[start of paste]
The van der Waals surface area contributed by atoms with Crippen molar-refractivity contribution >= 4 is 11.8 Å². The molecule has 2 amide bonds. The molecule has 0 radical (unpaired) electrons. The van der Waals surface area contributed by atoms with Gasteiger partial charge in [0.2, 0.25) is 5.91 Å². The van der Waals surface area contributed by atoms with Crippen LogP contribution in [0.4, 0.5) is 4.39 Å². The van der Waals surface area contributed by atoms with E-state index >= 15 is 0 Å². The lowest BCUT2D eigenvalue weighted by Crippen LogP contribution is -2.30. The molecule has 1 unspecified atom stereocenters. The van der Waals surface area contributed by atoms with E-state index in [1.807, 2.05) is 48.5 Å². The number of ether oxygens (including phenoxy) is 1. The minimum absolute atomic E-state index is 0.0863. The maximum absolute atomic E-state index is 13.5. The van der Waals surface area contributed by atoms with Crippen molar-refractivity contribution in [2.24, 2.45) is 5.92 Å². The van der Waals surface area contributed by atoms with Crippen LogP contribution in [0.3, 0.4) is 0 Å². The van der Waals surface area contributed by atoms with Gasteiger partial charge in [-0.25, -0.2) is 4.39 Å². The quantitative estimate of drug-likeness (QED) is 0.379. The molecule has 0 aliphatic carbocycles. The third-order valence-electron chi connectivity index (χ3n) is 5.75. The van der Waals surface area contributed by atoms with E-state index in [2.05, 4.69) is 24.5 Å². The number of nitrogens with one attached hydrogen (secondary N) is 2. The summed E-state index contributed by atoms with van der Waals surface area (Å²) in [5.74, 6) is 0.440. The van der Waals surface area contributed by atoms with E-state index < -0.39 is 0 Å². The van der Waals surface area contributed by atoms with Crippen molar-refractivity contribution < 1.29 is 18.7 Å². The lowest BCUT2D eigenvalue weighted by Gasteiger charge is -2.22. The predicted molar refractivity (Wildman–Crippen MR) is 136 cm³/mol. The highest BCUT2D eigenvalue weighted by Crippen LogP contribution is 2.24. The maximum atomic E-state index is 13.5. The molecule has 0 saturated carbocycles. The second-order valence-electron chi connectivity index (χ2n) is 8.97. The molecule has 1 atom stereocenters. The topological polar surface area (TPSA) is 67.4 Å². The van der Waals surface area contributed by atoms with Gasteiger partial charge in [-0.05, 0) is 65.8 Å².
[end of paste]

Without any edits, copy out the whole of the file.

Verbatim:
The van der Waals surface area contributed by atoms with Crippen molar-refractivity contribution >= 4 is 11.8 Å². The molecule has 2 amide bonds. The molecule has 0 radical (unpaired) electrons. The van der Waals surface area contributed by atoms with Gasteiger partial charge in [0.2, 0.25) is 5.91 Å². The van der Waals surface area contributed by atoms with Crippen LogP contribution in [0.4, 0.5) is 4.39 Å². The van der Waals surface area contributed by atoms with E-state index >= 15 is 0 Å². The lowest BCUT2D eigenvalue weighted by Crippen LogP contribution is -2.30. The molecule has 1 unspecified atom stereocenters. The van der Waals surface area contributed by atoms with E-state index in [1.807, 2.05) is 48.5 Å². The number of ether oxygens (including phenoxy) is 1. The minimum absolute atomic E-state index is 0.0863. The maximum absolute atomic E-state index is 13.5. The van der Waals surface area contributed by atoms with Crippen molar-refractivity contribution in [2.24, 2.45) is 5.92 Å². The van der Waals surface area contributed by atoms with Crippen LogP contribution in [0.3, 0.4) is 0 Å². The van der Waals surface area contributed by atoms with Gasteiger partial charge in [-0.25, -0.2) is 4.39 Å². The quantitative estimate of drug-likeness (QED) is 0.379. The molecule has 0 aliphatic carbocycles. The third-order valence-electron chi connectivity index (χ3n) is 5.75. The van der Waals surface area contributed by atoms with E-state index in [2.05, 4.69) is 24.5 Å². The number of nitrogens with one attached hydrogen (secondary N) is 2. The summed E-state index contributed by atoms with van der Waals surface area (Å²) in [5.74, 6) is 0.440. The van der Waals surface area contributed by atoms with E-state index < -0.39 is 0 Å². The van der Waals surface area contributed by atoms with Crippen molar-refractivity contribution < 1.29 is 18.7 Å². The lowest BCUT2D eigenvalue weighted by Gasteiger charge is -2.22. The predicted molar refractivity (Wildman–Crippen MR) is 136 cm³/mol. The highest BCUT2D eigenvalue weighted by Crippen LogP contribution is 2.24. The maximum atomic E-state index is 13.5. The molecule has 0 saturated carbocycles. The second-order valence-electron chi connectivity index (χ2n) is 8.97. The molecule has 1 atom stereocenters. The topological polar surface area (TPSA) is 67.4 Å². The van der Waals surface area contributed by atoms with Gasteiger partial charge in [-0.05, 0) is 65.8 Å².